Five Rules to Simplify Large Scale BizTalk Orchestration Development

Many times on larger BizTalk projects developers need to share working inside Projects and Orchestrations. This means at some point you will have conflicts. While Visual Studios offers the option to Auto-Merge files, I have not seen this done successfully with BizTalk Orchestrations.

Here are 5 simple rules for simplifying and streamlining large scale BizTalk Orchestration Development.

  • Rule #1 – Do not use the default Operation Name on Orchestration Ports
    • When using Direct Routing Port out of an Orchestration, by default only two properties are routable. Those are MessageType and Operation. If you leave Operation as the default value of Operation_1 all the Ports created will be the same.
    • Operation is one of the most important properties that can be used for routing so make sure it is useful.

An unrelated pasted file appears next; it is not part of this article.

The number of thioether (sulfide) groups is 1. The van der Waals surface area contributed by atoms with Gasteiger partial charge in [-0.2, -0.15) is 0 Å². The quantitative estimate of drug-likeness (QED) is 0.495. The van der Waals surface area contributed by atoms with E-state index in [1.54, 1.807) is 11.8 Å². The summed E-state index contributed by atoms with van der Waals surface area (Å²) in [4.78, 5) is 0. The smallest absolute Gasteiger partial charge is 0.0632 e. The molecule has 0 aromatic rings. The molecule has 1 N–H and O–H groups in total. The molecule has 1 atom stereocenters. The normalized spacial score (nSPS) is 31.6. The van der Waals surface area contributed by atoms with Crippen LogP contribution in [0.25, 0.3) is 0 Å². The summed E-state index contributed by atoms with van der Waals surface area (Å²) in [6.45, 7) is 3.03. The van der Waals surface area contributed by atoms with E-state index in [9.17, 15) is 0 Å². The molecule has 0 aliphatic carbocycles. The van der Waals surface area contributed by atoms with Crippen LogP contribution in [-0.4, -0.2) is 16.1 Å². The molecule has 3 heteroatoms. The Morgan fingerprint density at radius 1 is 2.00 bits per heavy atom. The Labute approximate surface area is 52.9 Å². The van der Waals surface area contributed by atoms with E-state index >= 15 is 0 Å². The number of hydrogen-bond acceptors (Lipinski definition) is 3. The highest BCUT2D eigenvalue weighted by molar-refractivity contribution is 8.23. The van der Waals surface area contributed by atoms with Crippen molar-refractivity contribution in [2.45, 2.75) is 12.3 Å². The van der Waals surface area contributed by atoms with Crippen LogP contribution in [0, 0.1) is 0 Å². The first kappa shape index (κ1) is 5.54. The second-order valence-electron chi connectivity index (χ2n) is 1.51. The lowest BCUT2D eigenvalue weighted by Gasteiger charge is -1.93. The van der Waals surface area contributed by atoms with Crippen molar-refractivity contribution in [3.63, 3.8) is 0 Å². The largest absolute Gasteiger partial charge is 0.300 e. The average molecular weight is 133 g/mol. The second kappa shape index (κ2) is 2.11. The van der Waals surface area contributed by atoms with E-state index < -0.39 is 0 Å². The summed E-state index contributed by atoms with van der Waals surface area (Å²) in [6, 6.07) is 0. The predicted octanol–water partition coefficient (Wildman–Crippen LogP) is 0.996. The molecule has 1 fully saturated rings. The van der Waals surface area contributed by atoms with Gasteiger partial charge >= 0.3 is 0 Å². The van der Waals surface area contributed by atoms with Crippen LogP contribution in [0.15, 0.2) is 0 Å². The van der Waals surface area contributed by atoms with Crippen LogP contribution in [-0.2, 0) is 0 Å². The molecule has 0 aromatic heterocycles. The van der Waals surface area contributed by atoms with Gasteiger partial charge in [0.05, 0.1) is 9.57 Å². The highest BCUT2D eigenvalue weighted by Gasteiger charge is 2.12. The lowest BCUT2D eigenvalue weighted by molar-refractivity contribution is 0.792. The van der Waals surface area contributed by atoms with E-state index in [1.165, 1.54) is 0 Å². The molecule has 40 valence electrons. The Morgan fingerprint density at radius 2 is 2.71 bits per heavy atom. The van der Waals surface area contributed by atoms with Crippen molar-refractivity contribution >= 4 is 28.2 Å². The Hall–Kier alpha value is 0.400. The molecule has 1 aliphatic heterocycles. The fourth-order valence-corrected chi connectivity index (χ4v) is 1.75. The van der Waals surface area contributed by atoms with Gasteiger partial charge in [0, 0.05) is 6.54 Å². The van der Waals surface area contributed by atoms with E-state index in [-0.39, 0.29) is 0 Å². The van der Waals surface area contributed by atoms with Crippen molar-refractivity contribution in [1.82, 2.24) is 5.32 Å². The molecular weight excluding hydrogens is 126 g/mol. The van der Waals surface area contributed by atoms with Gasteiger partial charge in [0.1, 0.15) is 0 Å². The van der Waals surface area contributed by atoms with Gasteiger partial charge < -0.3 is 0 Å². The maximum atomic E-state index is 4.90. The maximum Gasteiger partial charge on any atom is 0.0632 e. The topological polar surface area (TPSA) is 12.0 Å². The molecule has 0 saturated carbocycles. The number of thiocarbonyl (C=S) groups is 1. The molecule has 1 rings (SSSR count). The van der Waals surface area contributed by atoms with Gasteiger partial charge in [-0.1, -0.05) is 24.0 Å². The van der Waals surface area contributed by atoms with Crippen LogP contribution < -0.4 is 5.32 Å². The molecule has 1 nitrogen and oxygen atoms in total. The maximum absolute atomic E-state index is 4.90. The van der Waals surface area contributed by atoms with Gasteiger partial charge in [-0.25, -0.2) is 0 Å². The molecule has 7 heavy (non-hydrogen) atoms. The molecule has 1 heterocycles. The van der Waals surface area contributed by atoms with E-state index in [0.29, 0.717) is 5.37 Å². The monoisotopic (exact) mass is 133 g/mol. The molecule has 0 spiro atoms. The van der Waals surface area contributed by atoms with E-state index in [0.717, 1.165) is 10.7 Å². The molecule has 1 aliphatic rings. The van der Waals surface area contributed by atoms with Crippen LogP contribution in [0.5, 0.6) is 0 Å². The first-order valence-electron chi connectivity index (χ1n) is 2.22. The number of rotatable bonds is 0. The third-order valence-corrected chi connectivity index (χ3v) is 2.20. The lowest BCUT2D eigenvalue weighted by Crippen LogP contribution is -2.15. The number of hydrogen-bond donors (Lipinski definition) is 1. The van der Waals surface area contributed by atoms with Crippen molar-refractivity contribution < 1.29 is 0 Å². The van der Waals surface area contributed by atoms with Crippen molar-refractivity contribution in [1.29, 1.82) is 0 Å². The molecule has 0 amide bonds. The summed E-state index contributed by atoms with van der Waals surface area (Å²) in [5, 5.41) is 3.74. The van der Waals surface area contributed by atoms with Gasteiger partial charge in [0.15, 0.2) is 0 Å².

• Rule #2 – Always set up Port Types the right way the first time around
    • If using Direct Routing, always use Direct Routing locally. I see a lot of Specify Now or Specify Later that turns into Direct Routing later on. This causes Binding File changes and could mask errors in routing.
  • Rule #3 – Define all your messages as Multi-Part messages
    • Eventually, the message type of a message used inside the Orchestration will need to change. Ensuring all Messages are setup as Multi-Part messages will make this change trivial as compared to having to change break port connections, change port types, update and message variables.
  • Rule #4 – Ensure each developer has the same folder structure for testing locally
    • This helps simplify changes to binding files. If all the developers use the same structure, a common set of development binding files can be stored in TFS.
  • Rule #5 – Smaller units of work
    • Try to break Orchestrations into small units of work and leverage the Call Orchestration shape. This allows more than one person to work on larger processes and ensures simplified testing. Just ensure the performance hit of using the Call Orchestration is going to be acceptable. While I have not done the testing myself, I think it is a very optimized call and not something I would be worried about in most cases